All that said, C-sections can be forced, mostly because patients are so vulnerable at the time, that even educated patients that are told their baby isnt doing well will often go will it. But education, and research pays of, and I often encourage patients in that direction! (without giving recommendations)

    Reply
    1. Madi

      Hi, so how can we tell if they’re lying about how the baby is doing? What should we ask? Or say?… I had 2 previous Cs & I want this last baby birth to be a VBAC & I’ve heard of all this crap doctors r doing & saying to prevent u from doing it the way u want to. And of course, all the info I try to find, u hv to pay to get it. The place I’m going is called The Birth Place where they support VBAC but they’ll send me to the hospital whenever is time bcz they’re midwife & I won’t meet the doctor til I’m about 32 weeks. It’s a lil scary bcz this doctor might tell me something else at the hospital after all my hopes hv bn raised at The Birth Place. So, I was reading about this & it said that unless the baby or myself or not in danger, we can deny the Cs. The question is, what to ask to see prove if they tell u that the baby is going through stress & a Cs is necessary???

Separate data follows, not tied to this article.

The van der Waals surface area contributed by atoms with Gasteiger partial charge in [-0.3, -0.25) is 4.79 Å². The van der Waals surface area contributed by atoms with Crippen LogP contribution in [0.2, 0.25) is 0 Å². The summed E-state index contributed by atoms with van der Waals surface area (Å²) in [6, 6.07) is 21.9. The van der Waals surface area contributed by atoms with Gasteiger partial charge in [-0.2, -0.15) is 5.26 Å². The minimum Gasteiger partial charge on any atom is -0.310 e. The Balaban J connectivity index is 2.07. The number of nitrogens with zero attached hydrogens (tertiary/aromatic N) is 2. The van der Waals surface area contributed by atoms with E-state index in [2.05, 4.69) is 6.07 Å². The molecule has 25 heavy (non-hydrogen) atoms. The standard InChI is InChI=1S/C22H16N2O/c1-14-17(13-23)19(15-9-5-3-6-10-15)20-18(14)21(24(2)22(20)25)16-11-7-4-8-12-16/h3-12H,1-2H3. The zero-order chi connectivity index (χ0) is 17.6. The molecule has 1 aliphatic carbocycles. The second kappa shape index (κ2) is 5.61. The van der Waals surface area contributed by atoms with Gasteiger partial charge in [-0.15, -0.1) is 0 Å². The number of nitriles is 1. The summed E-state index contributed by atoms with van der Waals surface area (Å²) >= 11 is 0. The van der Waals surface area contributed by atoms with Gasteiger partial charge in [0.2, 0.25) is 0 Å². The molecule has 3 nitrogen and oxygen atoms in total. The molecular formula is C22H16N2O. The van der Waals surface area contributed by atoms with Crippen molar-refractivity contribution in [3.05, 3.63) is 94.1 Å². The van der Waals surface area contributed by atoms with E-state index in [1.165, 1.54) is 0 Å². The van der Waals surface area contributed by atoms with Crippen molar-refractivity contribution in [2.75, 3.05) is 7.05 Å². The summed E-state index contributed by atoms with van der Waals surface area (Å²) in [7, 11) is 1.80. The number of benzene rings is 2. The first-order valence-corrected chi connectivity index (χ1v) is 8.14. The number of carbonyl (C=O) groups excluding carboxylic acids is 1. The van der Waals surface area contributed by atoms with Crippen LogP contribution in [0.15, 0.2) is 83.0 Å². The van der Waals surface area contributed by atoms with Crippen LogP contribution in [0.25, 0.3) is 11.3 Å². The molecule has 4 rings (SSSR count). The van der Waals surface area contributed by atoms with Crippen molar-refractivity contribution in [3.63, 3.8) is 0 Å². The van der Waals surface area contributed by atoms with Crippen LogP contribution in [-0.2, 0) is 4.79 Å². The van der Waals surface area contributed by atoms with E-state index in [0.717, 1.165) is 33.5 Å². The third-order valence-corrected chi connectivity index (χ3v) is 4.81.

I’m 5 mth prego

      Reply